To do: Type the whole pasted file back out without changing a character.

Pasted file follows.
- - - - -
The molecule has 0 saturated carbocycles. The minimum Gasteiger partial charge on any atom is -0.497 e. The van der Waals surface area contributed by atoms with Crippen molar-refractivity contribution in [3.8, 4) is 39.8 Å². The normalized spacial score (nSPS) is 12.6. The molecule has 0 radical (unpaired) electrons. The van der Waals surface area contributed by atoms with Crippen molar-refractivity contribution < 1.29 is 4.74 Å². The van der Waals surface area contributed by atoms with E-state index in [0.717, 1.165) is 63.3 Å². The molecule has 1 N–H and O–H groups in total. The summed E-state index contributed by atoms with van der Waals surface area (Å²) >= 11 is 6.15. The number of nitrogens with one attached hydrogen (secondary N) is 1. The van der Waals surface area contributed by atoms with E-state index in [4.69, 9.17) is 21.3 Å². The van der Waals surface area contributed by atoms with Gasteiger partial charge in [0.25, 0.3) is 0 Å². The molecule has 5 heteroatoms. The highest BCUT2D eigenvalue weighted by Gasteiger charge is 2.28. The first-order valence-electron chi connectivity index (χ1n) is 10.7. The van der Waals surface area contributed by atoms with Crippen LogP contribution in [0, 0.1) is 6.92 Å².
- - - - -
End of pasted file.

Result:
The molecule has 0 saturated carbocycles. The minimum Gasteiger partial charge on any atom is -0.497 e. The van der Waals surface area contributed by atoms with Crippen molar-refractivity contribution in [3.8, 4) is 39.8 Å². The normalized spacial score (nSPS) is 12.6. The molecule has 0 radical (unpaired) electrons. The van der Waals surface area contributed by atoms with Crippen molar-refractivity contribution < 1.29 is 4.74 Å². The van der Waals surface area contributed by atoms with E-state index in [0.717, 1.165) is 63.3 Å². The molecule has 1 N–H and O–H groups in total. The summed E-state index contributed by atoms with van der Waals surface area (Å²) >= 11 is 6.15. The number of nitrogens with one attached hydrogen (secondary N) is 1. The van der Waals surface area contributed by atoms with E-state index in [4.69, 9.17) is 21.3 Å². The van der Waals surface area contributed by atoms with Gasteiger partial charge in [0.25, 0.3) is 0 Å². The molecule has 5 heteroatoms. The highest BCUT2D eigenvalue weighted by Gasteiger charge is 2.28. The first-order valence-electron chi connectivity index (χ1n) is 10.7. The van der Waals surface area contributed by atoms with Crippen LogP contribution in [0, 0.1) is 6.92 Å².